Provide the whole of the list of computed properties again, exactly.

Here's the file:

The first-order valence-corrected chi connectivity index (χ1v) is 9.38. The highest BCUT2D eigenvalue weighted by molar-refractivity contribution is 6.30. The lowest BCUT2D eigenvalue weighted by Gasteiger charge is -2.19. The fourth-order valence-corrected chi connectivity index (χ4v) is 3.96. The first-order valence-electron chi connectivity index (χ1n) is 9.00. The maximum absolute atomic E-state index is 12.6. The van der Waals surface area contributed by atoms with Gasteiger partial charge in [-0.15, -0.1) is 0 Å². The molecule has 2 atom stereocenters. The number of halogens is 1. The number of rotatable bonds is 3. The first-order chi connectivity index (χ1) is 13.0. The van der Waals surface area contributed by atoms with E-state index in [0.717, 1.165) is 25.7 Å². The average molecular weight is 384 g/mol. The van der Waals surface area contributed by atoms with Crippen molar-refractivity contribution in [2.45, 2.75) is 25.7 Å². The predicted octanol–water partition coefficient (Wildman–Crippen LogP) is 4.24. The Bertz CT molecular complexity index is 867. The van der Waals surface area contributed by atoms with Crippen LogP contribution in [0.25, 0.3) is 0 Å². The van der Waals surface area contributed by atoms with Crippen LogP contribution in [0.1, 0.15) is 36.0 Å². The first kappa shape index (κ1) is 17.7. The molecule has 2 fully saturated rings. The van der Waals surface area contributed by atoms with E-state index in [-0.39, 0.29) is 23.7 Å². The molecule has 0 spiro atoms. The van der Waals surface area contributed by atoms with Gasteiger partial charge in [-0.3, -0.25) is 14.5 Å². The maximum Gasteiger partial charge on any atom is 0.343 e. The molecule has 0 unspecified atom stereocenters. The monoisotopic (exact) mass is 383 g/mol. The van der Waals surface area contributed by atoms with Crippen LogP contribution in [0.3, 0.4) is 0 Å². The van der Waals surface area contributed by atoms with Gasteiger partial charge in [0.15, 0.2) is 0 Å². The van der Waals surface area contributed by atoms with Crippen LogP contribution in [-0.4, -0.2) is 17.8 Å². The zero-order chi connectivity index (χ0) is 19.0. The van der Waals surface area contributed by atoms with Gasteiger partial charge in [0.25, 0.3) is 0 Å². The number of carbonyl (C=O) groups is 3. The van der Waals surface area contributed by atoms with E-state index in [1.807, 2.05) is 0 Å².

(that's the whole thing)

The first-order valence-corrected chi connectivity index (χ1v) is 9.38. The highest BCUT2D eigenvalue weighted by molar-refractivity contribution is 6.30. The lowest BCUT2D eigenvalue weighted by Gasteiger charge is -2.19. The fourth-order valence-corrected chi connectivity index (χ4v) is 3.96. The first-order valence-electron chi connectivity index (χ1n) is 9.00. The maximum absolute atomic E-state index is 12.6. The van der Waals surface area contributed by atoms with Gasteiger partial charge in [-0.15, -0.1) is 0 Å². The molecule has 2 atom stereocenters. The number of halogens is 1. The number of rotatable bonds is 3. The first-order chi connectivity index (χ1) is 13.0. The van der Waals surface area contributed by atoms with E-state index in [0.717, 1.165) is 25.7 Å². The average molecular weight is 384 g/mol. The van der Waals surface area contributed by atoms with Crippen molar-refractivity contribution in [2.45, 2.75) is 25.7 Å². The predicted octanol–water partition coefficient (Wildman–Crippen LogP) is 4.24. The Bertz CT molecular complexity index is 867. The van der Waals surface area contributed by atoms with Crippen LogP contribution in [0.25, 0.3) is 0 Å². The van der Waals surface area contributed by atoms with Crippen LogP contribution in [0.1, 0.15) is 36.0 Å². The first kappa shape index (κ1) is 17.7. The molecule has 2 fully saturated rings. The van der Waals surface area contributed by atoms with E-state index in [-0.39, 0.29) is 23.7 Å². The molecule has 0 spiro atoms. The van der Waals surface area contributed by atoms with Gasteiger partial charge in [-0.3, -0.25) is 14.5 Å². The maximum Gasteiger partial charge on any atom is 0.343 e. The molecule has 0 unspecified atom stereocenters. The monoisotopic (exact) mass is 383 g/mol. The van der Waals surface area contributed by atoms with Crippen LogP contribution in [0.3, 0.4) is 0 Å². The van der Waals surface area contributed by atoms with Gasteiger partial charge in [0.15, 0.2) is 0 Å². The van der Waals surface area contributed by atoms with Crippen LogP contribution in [-0.4, -0.2) is 17.8 Å². The zero-order chi connectivity index (χ0) is 19.0. The van der Waals surface area contributed by atoms with Gasteiger partial charge in [0.25, 0.3) is 0 Å². The number of carbonyl (C=O) groups is 3. The van der Waals surface area contributed by atoms with E-state index in [1.807, 2.05) is 0 Å².